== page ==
t
) is of fast decrease in t. This operator creates from the
vacuum a single particle vector F( f
t
) O =
ˆ
f (P
π
) F O, independent of t . (P
π
denotes
the generator of the translations U
π
(x).)
Consider now n massive single particle sectors π
k
. k = 1. . . . . n, with mass m.
11
To construct an outgoing scattering state from n corresponding single particle vectors,
pick n localization regions
˜
C
k
and compact sets V
k
on the mass shell, such that the
regions C
k
+ t I(V
k
) are mutually spacelike separated for large t .
12
We then say that
C
1
. . . . . C
n
are futureadmissible for V
1
× · · · × V
n
. Next, choose F
k
∈ F
π
k
(
˜
C
k
). and
Schwartz functions f
k
with momentum supports in V
k
. Then the standard lemma of
scattering theory, adapted to braid group statistics [17], asserts the following: The limit
lim
t →∞
F
1
( f
1.t
) · · · F
n
( f
n.t
) O
.
= (ψ
1
.
˜
C
1
)
out
× · · ·
out
× (ψ
n
.
˜
C
n
) (20)
exists and depends only on the single particle vectors ψ
k
.
= F
k
( f
k
) Oand, in the case of
braid group statistics, on the localization regions
˜
C
k
. Similarly, we say that C
1
. . . . . C
n
are pastadmissible for V
1
×· · · × V
n
if the regions C
k
+ t I(V
k
) are mutually causally
separated for large t  with t  0. In this case, the incoming scattering state
lim
t →−∞
F
1
( f
1.t
) · · · F
n
( f
n.t
) O
.
= (ψ
1
.
˜
C
1
)
in
× · · ·
in
× (ψ
n
.
˜
C
n
) (21)
exists, and the above statements also hold. The limit vectors depend (linearly and) con
tinuously on the single particle states, as a consequence of the following fact:
11
For notational simplicity we consider coinciding masses.
12
C denotes the closure of C. Taking the closure makes sure that for suitable open neighborhoods I
ε
k
of
I(V
k
) in R
d
the regions C
k
+ t I
ε
k
are still mutually spacelike separated for large t .
Braid Group Statistics Implies Scattering in 3D Local Quantum Physics 473
Lemma 4 (Scalar product of scattering states [17]). Let φ
k
be single particle vectors as
above with the same charges π
k
and spectral supports as ψ
k
. k = 1. . . . . n. Let further
T be a selfintertwiner of π
1
×· · · ×π
n
. Then there holds
(φ
1
.
˜
C
1
)
in
× · · ·
in
× (φ
n
.
˜
C
n
). T(ψ
1
.
˜
C
1
)
in
× · · ·
in
× (ψ
n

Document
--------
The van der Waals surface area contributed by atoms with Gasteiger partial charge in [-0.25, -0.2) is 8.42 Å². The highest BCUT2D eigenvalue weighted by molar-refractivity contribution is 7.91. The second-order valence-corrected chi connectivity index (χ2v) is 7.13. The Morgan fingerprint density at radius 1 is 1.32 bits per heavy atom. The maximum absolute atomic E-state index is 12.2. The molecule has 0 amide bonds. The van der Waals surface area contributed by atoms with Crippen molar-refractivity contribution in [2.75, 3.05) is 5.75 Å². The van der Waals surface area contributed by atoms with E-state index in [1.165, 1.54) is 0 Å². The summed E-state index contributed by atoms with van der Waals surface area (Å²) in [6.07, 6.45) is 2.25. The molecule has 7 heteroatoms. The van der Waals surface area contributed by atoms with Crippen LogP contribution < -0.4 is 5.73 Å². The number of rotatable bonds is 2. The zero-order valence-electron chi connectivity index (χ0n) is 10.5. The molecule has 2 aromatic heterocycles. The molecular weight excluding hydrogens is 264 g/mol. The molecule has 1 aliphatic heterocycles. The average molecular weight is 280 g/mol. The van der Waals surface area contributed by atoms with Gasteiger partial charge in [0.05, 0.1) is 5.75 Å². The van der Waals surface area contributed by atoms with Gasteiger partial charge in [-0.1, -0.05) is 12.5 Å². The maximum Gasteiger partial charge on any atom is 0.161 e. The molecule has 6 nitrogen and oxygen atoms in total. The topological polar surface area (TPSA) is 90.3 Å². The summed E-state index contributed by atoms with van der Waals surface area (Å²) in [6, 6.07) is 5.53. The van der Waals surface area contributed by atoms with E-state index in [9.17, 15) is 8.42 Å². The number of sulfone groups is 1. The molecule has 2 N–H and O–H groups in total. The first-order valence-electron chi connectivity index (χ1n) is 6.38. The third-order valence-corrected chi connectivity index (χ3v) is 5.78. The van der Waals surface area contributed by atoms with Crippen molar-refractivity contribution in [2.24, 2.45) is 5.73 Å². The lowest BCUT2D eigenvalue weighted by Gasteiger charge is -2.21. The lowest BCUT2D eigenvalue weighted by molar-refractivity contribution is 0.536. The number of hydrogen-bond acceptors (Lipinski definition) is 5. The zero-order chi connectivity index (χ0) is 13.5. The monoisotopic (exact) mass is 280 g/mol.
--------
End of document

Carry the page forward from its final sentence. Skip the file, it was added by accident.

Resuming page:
.
˜
C
n
)
= χ
1
· · · χ
n
(T)
n
¸
k=1
( φ
k
. ψ
k
). (22)
where χ
k
is the standard right inverse of π
k
. k = 1. . . . . n.
Note that by the ReehSchlieder property (12), every singleparticle state ψ ∈ H
π
with spectral support in some given V ⊂ H
+
m
can be approximated by a sequence of the
form F
ν
( f )O, where the ﬁeld operators F
ν
are localized in some ﬁxed (arbitrary) region
˜
C. This allows the construction, by continuous extension, of scattering states
(ψ
1
.
˜
C
1
)
out
× · · ·
out
× (ψ
n
.
˜
C
n
) (23)
for any single particle vectors ψ
1
. . . . . ψ
n
with compact mutually disjoint spectral sup
ports and localization regions
˜
C
k
which are futureadmissible for the supports of the ψ
k
.
The scattering states inherit the commutation relations of the ﬁelds, for example [17]
(ψ
1
.
˜
C
1
)
out
× (ψ
2
.
˜
C
2
) = ε
π
1
π
2
(
˜
C
1
.
˜
C
2
) (ψ
2
.
˜
C
2
)
out
× (ψ
1
.
˜
C
1
). (24)
The dependence of the scattering states on the spacetime localization regions is well
known [17]. But since our argument relies on an explicit formula in the case n = 2, we
shall exhibit this formula, together with the proof.
Lemma 5 (Change of localization regions). Let ψ
1
. ψ
2
be single particle states with
spectral supports in V
1
. V
2
, respectively. Suppose that all the pairs (K
1
. K
2
). (K
1
. C
2
),
and (C
1
. C
2
) are futureadmissible for V
1
× V
2
. Then
(ψ
1
.
˜
K
1
)
out
× (ψ
2
.
˜
K
2
) = (ψ
1
.
˜
K
1
)
out
× (ψ
2
.
˜
C
2
) (25)
= ε
π
1
π
2
(
˜
K
1
.
˜
C
2
)ε
π
2
π
1
(
˜
C
2
.
˜
C
1
) (ψ
1
.
˜
C
1
)
out
× (ψ
2
.
˜
C
2
). (26)
The same holds for the respective incoming scattering states if (K
1
. K
2
). (K
1
. C
2
), and
(C
1
. C
2
) are pastadmissible for V
1
× V
2
.
Proof. In a ﬁrst step, suppose that the vectors ψ
i
are at the same time of the form
ψ
i
= F
i
( f
i
)O and ψ
i
= G
i
(g
i
)O, with F
i
∈ F
π
i
(
˜
C
i
) and G
i
∈ F
π
i
(
˜
K
i
). i = 1. 2.
Then Eq. (25) holds obviously. In order to describe the dependence on the ﬁrst localiza
tion region
˜
K
1
, we use Eq. (24) to commute the orders, then use Eq. (25) to replace
˜
K
1
by
˜
C
1
, and commute back:
(ψ
1
.
˜
K
1
)
out
× (ψ
2
.
˜
C
2
) = ε
π
1
π
2
(
˜
K
1
.
˜
C
2
) (ψ
2
.
˜
C
2
)
out
× (ψ
1
.
˜
K
1
)
= ε
π
1
π
2
(
˜
K
1
.
˜
C
2
) (ψ
2
.
˜
C
2
)
out
× (ψ
1
.
˜
C
1
)
= ε
π
1
π
2
(
˜
K
1
.
˜
C
2
)ε
π
2
π
1
(
˜
C
2
.
˜
C
1
) (ψ
1
.
˜
C
1
)
out
× (ψ
2
.
˜
C
2
).
Thus Eq. (26) holds in this special case. Now in general the ψ
i
will not be exactly of the
form ψ
i
= F
i
( f
i
)O = G
i
(g
i
)O, but they can be approximated by such vectors. Then
the above Eqs. (25) and (26) hold by continuity.
474 J. Bros, J. Mund
We shall henceforth call a spacelike cone C
1
future (past) admissible for a pair
V
1
× V
2
of compact sets on the mass shell if the regions C
1
+ t I(V
1
) and t I(V
2
) are
spacelike separated for large positive (negative) t . (For then there exists a cone C
2
such that C
1
. C
2
are admissible for V
1
×V
2
in the sense of the earlier definition.) Since
the scattering state is independent of the localization region C
2
of ψ
2
, we shall write
(ψ
1
.
˜
C
1
)
out
× ψ
2
instead of (ψ
1
.
˜
C
1
)
out
× (ψ
2
.
˜
C
2
).
We shall consider special spacelike cones in the sense of Bros and Epstein [5], refer
ring to the reference frame u and its rest space Y
.
= u
⊥
. Let C be an open, salient cone
in Y with apex at the origin. Then its causal completion C = C
is a special spacelike